People have heard about the famous WTO and NAFTA cases. Well, these cases have to do with a basic WTO and NAFTA rule. You know how under our current policies now, companies have to prove a product is safe before it gets in the market? Under the WTO and NAFTA, the government has to prove it’s dangerous by absolute scientific certainty. So when they don’t know if something is safe, they can’t keep it off the market. Like genetically modified foods, under WTO rules, the burden of proof is on people trying to stay safe and the governments. The companies, free ride. It’s new protectionism for the companies.
Now, someone tell me what that has to do with trade, 'cause I'm a trade lawyer, right? That’s supposed to be about tariffs, quotas, and also treating domestic and foreign goods the same. That is not what these things are about. These are backdoor deregulatory power grabs by corporations. And next time you hear the word “globalization”, think slow-moving coup d’etat on democracy everywhere, because that’s what really is at stake.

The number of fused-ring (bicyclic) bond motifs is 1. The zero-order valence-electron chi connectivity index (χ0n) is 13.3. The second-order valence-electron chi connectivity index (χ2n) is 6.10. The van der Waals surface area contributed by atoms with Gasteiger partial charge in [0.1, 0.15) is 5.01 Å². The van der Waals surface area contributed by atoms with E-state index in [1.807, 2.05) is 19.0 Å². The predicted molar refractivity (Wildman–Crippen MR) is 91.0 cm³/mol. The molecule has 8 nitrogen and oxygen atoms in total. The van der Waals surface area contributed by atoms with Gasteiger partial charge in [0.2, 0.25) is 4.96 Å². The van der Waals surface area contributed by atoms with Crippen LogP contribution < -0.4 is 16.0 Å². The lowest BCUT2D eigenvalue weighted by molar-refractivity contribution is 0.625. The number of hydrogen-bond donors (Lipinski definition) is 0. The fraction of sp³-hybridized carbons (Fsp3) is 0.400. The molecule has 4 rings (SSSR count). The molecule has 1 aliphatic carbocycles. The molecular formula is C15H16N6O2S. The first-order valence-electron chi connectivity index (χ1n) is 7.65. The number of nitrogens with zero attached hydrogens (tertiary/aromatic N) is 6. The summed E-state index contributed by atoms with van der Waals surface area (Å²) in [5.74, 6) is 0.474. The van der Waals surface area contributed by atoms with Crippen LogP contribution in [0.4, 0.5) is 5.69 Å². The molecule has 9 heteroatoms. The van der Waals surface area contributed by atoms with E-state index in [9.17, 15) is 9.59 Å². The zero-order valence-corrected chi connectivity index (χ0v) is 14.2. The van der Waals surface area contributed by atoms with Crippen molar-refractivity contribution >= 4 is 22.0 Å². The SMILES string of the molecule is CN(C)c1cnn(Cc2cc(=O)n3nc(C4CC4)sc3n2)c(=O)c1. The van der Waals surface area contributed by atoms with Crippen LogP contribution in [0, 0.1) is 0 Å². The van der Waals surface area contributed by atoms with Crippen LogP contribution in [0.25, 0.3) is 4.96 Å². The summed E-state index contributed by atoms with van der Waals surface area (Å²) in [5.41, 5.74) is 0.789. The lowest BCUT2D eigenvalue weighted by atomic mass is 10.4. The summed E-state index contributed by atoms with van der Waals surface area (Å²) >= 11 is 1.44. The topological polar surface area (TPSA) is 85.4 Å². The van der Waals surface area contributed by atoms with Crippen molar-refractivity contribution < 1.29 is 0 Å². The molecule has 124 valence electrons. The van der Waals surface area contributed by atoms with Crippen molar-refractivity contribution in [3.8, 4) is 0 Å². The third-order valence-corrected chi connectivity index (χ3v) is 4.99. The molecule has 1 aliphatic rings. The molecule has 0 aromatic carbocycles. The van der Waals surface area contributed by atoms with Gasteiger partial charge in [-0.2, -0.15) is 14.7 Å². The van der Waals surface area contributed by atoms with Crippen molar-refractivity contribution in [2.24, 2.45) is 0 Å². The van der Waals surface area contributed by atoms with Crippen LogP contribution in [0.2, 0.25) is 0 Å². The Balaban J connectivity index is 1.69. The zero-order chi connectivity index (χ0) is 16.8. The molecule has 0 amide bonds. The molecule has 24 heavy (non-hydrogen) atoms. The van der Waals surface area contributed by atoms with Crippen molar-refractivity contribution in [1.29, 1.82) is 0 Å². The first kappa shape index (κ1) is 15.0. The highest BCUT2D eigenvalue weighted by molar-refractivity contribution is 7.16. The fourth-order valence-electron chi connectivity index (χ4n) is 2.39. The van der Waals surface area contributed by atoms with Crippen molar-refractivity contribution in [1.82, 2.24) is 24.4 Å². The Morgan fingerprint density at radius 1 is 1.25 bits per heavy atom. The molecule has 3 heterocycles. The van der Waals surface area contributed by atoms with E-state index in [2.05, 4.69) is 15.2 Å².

AMY GOODMAN: Lori Wallach with the Public Citizen’s Global Trade Watch in Washington, D.C., speaking at the Leo Baeck Theater in Los Angeles.